The fluid had the following properties: pH 3.6, stability 2 months.

The fluid was applied by a hand-operated simulated rotogravure method on soft, absorbent, 2-ply dry crepe paper, i.e., facial tissue. The blue imprinted area had a transfer rating of 1 after 4 weeks of aging at room temperature (77F 1 10F).

EXAMPLE 44 1 part by weight of a direct dye, C.l. Direct Orange 51, Chlorantine Fast Orano LGL, Ciba, was dissolved in parts of water with agitation and heating to F. The resulting solution was added slowly with agitation to 100 parts by weight of Kymene 709 resin having a non-volatile solids content of approximately 25 percent. The resulting solution was agitated for 15 minutes.

The fluid had the following properties: pH 5.1, stability 6 months.

The fluid was applied by a hand-operated simulated rotogravure method on soft, absorbent, 2-ply dry crepe paper, i.e., facial tissue. The orange imprinted area had a transfer rating of 0 after 4 weeks of aging at room temperature (77F i 10F).

EXAMPLE 45 1 part by weight of an acid dye, C.l. Acid Orange 10, Kiton Fast Orange G conc., Ciba, was dissolved in 100 parts of water with agitation and heating to 130F. The resulting solution was added slowly with agitation to 100 parts by weight of Kymene 557 resin having a nonvolatile solids content of approximately 10 percent. The resulting solution was agitated for 15 minutes.

The fluid had the following properties: pH-5.4, stability better than 2 months.

The fluid was applied by a hand-operated simulated rotogravure method on soft, absorbent 2-ply dry crepe paper, i.e., facial tissue. The orange imprinted area had a transfer rating of 1 after 4 weeks of aging at room temperature (77F i 10F).

EXAMPLE 46 1 part by weight of a direct dye, C.l. Direct Violet 47, Pontamine Fast Violet 4RL, DuPont, was dissolved in 100 parts of water with agitation and heating to 130F. The resulting solution was added slowly with agitation to 100 parts by weight of Kymene 557 resin having a non-volatile solids content of approximately 10 percent. The resulting solution was agitated for 15 minutes.

The fluid had the following properties: pH 5.0, stability 9 months.

The fluid was applied by a hand-operated rotogravure method on soft, absorbent 2-ply dry crepe paper, i.e., facial tissue. The violet imprinted area had a transfer rating of 0 after 4 weeks of aging at room temperature (77F i 10F).

EXAMPLE 47 2 parts by weight of a direct dye, C.l. Direct Violet 47, Pontamine Fast Violet 4 RL, are added directly to 100 parts by weight of Kymene 709 resin (25 percent approximate N.V.S.) with agitation and heat to F. The dye-resin is mixed until solution is complete.

The fluid had the following properties: pH -2.8. stability better than 4 months.

The fluid was applied by a hand-operated simulated rotogravure method on soft, absorbent, 2-ply crepe paper, i.e., facial tissue. The violet imprinted area had a transfer rating of after 4 weeks of aging at room temperature (77F i F).

EXAMPLE 48 0.4 parts by weight of a reactive dye, C.1. Reactive Blue 7, Cibacron Turquoise Blue G-E, Ciba, and 1.5 parts by weight of an acid dye, C.1. Acid Blue 45, Anthraquinone Blue BN, DuPont, are added directly to 100 parts by weight of Kymene 709 resin with agitation and heating to 140F. The dye-resin is mixed until solution is complete.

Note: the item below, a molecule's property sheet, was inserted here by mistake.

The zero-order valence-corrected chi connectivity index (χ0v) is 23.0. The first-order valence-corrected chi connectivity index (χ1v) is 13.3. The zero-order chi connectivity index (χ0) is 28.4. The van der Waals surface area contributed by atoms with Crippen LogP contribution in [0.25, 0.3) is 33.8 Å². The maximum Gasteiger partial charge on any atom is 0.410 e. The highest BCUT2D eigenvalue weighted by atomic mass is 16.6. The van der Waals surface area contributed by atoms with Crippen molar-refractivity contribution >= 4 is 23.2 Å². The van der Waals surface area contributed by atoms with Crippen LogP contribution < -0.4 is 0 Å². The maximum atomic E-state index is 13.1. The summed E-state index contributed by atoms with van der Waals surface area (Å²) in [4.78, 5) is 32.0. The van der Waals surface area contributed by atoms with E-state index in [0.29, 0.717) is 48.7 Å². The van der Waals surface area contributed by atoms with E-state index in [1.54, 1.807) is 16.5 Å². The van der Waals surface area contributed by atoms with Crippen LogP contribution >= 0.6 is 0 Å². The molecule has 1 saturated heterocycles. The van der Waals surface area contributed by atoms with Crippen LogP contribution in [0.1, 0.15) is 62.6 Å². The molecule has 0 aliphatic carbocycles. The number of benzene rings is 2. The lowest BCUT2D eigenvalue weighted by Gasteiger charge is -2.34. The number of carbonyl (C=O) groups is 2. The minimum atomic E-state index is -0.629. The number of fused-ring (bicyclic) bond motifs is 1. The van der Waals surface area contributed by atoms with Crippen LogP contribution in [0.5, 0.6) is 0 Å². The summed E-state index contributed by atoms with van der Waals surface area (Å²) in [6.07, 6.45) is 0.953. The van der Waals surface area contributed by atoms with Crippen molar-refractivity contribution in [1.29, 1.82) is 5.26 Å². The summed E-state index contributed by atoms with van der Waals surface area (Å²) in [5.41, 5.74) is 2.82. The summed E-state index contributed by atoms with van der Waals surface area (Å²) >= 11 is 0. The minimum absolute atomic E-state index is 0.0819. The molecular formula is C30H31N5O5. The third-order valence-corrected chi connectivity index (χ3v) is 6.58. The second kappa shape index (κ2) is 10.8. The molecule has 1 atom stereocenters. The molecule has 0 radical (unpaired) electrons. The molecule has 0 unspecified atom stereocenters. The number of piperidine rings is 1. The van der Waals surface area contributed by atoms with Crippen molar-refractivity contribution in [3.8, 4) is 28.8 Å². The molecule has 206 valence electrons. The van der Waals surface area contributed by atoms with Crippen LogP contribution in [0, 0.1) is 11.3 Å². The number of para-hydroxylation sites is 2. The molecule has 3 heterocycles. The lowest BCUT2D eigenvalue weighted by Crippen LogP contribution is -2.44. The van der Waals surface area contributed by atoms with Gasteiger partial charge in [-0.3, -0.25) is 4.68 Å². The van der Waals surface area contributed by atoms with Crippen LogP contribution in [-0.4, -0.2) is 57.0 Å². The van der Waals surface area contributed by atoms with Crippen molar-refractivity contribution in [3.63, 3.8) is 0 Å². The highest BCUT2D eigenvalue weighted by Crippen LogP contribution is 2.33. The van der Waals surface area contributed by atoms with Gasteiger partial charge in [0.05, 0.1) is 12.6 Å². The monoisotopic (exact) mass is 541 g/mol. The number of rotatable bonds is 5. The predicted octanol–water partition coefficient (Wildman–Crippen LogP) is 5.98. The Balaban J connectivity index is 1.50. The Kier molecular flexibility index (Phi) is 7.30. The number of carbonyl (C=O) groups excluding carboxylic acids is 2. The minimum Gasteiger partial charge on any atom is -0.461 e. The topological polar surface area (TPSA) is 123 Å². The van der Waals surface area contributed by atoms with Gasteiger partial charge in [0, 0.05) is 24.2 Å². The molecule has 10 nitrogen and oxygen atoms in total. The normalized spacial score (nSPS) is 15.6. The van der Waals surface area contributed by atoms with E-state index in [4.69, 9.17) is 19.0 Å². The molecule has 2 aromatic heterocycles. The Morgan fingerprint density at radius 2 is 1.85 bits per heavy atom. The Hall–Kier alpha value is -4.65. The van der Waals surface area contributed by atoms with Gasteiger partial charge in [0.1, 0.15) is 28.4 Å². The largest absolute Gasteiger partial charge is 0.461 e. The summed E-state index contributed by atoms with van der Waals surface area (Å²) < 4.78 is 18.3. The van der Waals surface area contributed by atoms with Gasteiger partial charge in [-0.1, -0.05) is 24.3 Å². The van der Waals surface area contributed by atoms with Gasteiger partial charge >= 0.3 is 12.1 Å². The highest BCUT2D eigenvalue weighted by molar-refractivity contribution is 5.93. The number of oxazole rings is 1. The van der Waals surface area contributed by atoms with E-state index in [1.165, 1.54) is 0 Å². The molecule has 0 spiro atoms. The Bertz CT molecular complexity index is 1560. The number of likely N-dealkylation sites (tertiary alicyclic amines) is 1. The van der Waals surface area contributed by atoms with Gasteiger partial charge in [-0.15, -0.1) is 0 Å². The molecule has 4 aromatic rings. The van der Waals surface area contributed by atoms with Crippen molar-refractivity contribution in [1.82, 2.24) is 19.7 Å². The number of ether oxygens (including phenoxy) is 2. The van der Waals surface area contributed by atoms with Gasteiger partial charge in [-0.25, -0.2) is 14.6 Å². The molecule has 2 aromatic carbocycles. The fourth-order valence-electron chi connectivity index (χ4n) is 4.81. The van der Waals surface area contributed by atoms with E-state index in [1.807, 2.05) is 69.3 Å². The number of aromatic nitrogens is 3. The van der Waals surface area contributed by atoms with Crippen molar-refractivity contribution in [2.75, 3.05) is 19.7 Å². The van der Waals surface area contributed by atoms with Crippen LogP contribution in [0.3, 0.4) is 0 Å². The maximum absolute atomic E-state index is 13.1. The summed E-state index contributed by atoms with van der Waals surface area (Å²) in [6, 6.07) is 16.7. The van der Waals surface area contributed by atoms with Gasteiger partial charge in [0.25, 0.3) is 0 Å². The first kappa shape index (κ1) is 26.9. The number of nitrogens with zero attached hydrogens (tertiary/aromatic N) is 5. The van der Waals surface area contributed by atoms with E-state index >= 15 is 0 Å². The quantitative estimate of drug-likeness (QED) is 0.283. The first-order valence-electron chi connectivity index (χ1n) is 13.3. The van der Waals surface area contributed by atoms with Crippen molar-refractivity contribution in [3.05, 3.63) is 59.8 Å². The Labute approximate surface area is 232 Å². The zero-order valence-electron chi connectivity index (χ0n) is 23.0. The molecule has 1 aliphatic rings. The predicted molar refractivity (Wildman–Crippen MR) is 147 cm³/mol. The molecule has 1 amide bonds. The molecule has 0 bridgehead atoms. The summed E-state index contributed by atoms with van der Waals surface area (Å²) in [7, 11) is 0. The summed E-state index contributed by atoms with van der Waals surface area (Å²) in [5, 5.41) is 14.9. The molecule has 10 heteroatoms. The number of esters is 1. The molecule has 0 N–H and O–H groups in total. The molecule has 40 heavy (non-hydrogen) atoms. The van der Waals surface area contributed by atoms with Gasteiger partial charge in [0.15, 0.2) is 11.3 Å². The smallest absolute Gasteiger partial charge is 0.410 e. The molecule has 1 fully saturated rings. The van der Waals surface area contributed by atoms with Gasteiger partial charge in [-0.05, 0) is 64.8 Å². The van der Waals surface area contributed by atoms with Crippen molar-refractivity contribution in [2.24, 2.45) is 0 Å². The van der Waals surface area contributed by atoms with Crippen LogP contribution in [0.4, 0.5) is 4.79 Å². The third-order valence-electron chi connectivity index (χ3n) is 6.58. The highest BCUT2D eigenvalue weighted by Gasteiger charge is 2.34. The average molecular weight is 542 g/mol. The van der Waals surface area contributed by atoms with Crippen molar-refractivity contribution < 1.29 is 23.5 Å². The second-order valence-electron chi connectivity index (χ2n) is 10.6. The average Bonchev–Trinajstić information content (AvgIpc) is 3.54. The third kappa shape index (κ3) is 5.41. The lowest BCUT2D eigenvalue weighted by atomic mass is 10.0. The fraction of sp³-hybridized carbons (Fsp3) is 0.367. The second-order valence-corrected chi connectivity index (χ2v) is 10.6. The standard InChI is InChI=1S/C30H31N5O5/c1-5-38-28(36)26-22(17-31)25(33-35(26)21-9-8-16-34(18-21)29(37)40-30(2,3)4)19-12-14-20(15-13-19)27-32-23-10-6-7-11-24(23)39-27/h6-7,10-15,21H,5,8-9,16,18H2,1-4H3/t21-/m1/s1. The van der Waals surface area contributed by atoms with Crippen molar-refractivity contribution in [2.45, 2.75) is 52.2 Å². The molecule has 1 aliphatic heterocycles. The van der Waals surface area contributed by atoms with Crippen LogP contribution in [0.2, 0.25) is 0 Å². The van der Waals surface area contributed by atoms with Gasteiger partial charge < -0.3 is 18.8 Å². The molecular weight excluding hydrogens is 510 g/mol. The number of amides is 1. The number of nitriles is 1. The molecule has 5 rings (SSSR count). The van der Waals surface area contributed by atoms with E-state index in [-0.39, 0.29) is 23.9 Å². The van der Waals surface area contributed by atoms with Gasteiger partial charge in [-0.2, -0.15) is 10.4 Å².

The fluid had the following properties: pH 3.1, stability 3 weeks.

The fluid was applied by a hand-operated simulated rotogravure method on soft, absorbent, 2-ply crepe paper, i.e., facial tissue. The flue imprinted area had a transfer rating of 0 after 4 weeks of aging at room temperature (77F t 10F).

EXAMPLE 49 2 parts by weight of a direct dye, C.1. Direct Red 81, Pontamine fast Red 8BLX, DuPont, are added directly to 100 parts by weight of Kymene 709 (N.V.S. percent) with agitation and heat to 140F. The dye-resin is mixed until solution is complete.

The fluid had the following properties: pH 3.1, stability 2 months.

The fluid was applied by a hand-operated simulated rotogravure method on soft, absorbent, 2-ply crepe paper, i.e., facial tissue. The red imprinted area had a transfer rating of 3 after 4 weeks of aging at room temperature (77F i 10F).

EXAMPLE 50 33 parts by weight of 37 percent CH O solution were added to 66 parts by weight of an aqueous, cationic, amine-modified, ureaformaldehyde resin solution of the type described in British Pat. No. 912,902 and Canadian Pat. No. 639,980, having a N.V.S. (Non-volatile solids) of 32 percent (UFC-l 156). 0.4 parts by weight of the reactive dye C.1. Reactive Blue 1, Cibacron Turquoise Blue G-E, Ciba, and 1.5 parts by weight'of the acid dye, C.l. Acid Blue 45, Anthraquinone Blue BN, DuPont, were dissolved in the above solution with agitation and heating to approximately 140F. The resulting solution was agitated for 20 minutes and one part of Glacial Acetic Acid catalyst was slowly added. The fluid had the following properties: pH 5.1, N.V.S. 27.3 percent, specific gravity 1.122, viscosity 7.197 cps, stability more than 3 months.

The fluid was printed with a 19 inches wide commercial type rotogravure printing unit at speeds up to 3,000 fpm on soft, absorbent, 2-p1y dry crepe tissue, i.e., facial tissue. The paper had an attractive blue design imprinted thereon, which print had a color transfer rating of 3 after 4 weeks of aging at room temperature.

EXAMPLE 5 1 33 parts by weight of 37 percent CH O were added to 66 parts by weight of the above described resin having a N.V.S. of 32 percent. 0.8 parts by weight of the reactive dye Drimarine Scarlet 2-GL P.A.F. C.I. reaccosity 6.89 cps at 77F. surface tension 51 dynes/cm. I